5. Finally, Judge Henderson sends all of the remaining issues raised in Bahlul’s appeal–including his Article I, Article III, First Amendment, and equal protection challenges–back to the original panel (Henderson, Rogers, & Tatel, JJ.).
  6. Judge Henderson wrote a five-page solo concurrence explaining why, had the government not conceded that the Ex Post Facto Clause applied, she would have held to the contrary.
  7. Judge Rogers wrote a 31-page opinion concurring in the judgment in part and dissenting, in which she argued that (1) plain error should not apply; and (2) on the merits of the ex post facto issue, Bahlul’s conspiracy conviction cannot be sustained. (Judge Rogers appears to be the only vote in favor of reversing Bahlul’s conspiracy conviction.)
  8. Judge Brown wrote a 25-page opinion concurring in the judgment in part and dissenting in part, in which she argued that (1) plain error should not apply; and (2) on the merits, Bahlul’s conspiracy conviction should be upheld because of Congress’s broad power to define and punish offenses against the law of nations.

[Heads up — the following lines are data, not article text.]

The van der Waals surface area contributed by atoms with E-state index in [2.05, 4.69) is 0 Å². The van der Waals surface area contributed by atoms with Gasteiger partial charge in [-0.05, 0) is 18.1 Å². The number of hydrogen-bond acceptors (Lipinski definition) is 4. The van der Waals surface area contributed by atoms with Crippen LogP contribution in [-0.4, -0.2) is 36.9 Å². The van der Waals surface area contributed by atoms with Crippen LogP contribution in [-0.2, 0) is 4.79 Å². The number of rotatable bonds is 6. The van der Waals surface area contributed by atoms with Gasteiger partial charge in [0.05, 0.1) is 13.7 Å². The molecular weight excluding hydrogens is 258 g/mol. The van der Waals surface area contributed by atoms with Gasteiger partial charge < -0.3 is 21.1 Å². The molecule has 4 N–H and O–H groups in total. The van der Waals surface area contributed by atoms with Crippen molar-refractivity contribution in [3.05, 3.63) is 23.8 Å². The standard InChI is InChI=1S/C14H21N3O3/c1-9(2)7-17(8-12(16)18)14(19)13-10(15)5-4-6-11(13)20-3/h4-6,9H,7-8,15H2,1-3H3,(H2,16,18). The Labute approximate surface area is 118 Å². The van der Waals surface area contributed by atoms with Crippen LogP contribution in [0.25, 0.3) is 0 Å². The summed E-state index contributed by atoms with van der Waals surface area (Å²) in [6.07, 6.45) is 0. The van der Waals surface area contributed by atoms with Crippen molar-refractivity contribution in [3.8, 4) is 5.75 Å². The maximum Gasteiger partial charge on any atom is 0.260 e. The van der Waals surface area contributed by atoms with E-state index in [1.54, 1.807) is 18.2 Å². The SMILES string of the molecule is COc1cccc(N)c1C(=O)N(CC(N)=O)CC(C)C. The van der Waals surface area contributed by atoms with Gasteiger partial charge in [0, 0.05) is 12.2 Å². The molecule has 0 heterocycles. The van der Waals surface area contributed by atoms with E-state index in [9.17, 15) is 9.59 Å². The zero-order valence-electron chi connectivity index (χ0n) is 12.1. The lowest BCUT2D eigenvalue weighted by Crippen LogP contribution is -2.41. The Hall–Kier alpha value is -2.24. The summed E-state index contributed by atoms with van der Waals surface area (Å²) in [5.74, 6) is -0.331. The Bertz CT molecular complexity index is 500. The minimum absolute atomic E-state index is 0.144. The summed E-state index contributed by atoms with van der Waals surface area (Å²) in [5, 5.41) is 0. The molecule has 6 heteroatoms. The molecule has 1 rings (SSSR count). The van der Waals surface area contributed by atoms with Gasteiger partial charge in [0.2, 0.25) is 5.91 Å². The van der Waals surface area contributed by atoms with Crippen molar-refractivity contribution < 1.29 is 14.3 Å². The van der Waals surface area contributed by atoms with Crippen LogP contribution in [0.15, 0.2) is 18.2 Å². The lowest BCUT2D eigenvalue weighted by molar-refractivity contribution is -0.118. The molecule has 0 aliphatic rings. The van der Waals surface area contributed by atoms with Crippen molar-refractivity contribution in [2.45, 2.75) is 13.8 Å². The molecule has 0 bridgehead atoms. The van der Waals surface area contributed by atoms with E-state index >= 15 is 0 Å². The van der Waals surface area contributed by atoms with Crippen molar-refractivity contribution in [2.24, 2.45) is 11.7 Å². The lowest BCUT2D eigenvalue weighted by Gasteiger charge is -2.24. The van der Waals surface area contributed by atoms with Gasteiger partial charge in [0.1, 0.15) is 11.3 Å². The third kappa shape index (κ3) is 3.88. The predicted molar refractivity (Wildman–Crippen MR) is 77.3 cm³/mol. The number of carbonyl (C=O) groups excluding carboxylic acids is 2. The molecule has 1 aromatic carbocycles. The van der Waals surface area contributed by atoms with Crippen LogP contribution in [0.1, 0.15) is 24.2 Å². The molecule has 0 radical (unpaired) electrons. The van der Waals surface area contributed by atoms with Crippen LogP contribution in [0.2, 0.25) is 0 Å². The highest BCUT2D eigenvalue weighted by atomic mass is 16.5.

9. Finally, Judge Kavanaugh wrote a 36-page opinion concurring in the judgment in part and dissenting in part, in which he argued that (1) plain error should not apply; and (2) on the merits, Bahlul’s conspiracy conviction should be upheld, because Article 21 authorized military commissions to try violations of the U.S. “common law of war” such as conspiracy. (Note that Judge Kavanaugh was the author of the panel majority opinion in Hamdan II, which rejected this reading of Article 21.) Alone among the judges, Judge Kavanaugh’s opinion also engages with some of Bahlul’s alternative challenges to his conviction–including the Article I and Article III objections. More on this later…